Clearly this is in response to this ridiculously out dated paper in “Current Biology” (the emphasis is mine) Social Media Likes and Dislikes. Even though I said I wouldn’t do this, I did:
Back in the old days, before open access, preprints and post publication peer review, there existed an antiquated system where academics paid huge amounts of money to corporations that made huge profits, just so that they could publish their work, and they then spent hundreds of hours doing unpaid work for the very same companies, allowing them to generate yet more profit, all this whilst those companies charged University departments thousands of pounds to access the very work the university’s academics produced.
In this rather odd model, scientists would add the veneer of respectability afforded by anonymous peer review to their publications. Under this system, they would present their paper to a journal edited by one of their friends, and suggest reviewers from a group of people consisting of more friends, their brothers and sisters, their mum, people who owed them money, fake e-mail addresses, former lovers and a range of sycophantic past and present employees. Despite this pool of reviewers lacking objectivity, nonetheless they would snipe about the paper and metaphorically stab the authors in the back, safe behind a screen of anonymity, until such time as i) the eventual paper bore no resembleance to the original study, and ii) it was bloated with reviews and citations for all of the papers the reviewers themselves had written.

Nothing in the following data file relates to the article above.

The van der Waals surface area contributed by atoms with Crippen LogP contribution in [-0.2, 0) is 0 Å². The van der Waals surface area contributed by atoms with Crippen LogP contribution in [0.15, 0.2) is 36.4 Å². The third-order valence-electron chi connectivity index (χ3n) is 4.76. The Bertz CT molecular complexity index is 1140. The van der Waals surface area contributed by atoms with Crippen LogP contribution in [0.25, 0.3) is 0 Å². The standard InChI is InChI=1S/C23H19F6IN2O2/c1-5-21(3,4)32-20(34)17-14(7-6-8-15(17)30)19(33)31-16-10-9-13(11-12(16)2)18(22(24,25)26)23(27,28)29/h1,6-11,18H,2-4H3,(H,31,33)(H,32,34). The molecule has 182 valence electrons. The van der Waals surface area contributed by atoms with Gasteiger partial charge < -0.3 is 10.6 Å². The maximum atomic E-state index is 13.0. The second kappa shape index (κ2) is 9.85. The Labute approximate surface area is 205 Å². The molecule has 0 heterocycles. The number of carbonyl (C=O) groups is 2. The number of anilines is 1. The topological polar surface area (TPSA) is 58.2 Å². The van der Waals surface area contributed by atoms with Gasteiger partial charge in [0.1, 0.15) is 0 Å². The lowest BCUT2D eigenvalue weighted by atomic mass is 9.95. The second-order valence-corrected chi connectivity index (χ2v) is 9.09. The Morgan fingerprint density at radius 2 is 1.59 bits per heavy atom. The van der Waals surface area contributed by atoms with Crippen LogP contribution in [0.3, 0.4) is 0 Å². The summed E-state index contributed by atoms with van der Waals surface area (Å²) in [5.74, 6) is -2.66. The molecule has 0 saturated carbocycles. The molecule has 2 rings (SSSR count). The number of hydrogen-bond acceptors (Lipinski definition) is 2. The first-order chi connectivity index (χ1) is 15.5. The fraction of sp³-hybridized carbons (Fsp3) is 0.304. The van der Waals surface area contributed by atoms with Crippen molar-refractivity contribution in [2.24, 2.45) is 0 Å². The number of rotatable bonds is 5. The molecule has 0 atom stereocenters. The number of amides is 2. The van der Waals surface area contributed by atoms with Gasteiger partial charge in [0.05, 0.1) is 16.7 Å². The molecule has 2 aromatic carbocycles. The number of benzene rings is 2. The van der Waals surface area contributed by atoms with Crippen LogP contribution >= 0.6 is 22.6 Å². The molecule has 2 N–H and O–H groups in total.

Choosing sycophantic and favourable reviewers was seen to be better than the alternative i.e. choosing people who actually knew what the paper was about. Though this strategy could work, there was a significant risk that the paper would be blocked from publication by terribly competitive scientists lacking almost completely in morality and self esteem, free to do so and protected by the screen of anonymity.
This process would take months, sometimes years, ensuring valuable science remained hidden until it was virtually irrelevant.
Although this system is clearly ludicrous, several out-dated dinosaurs clung desperately to it, terrified of change and a new world they clealy were not equipped to understand.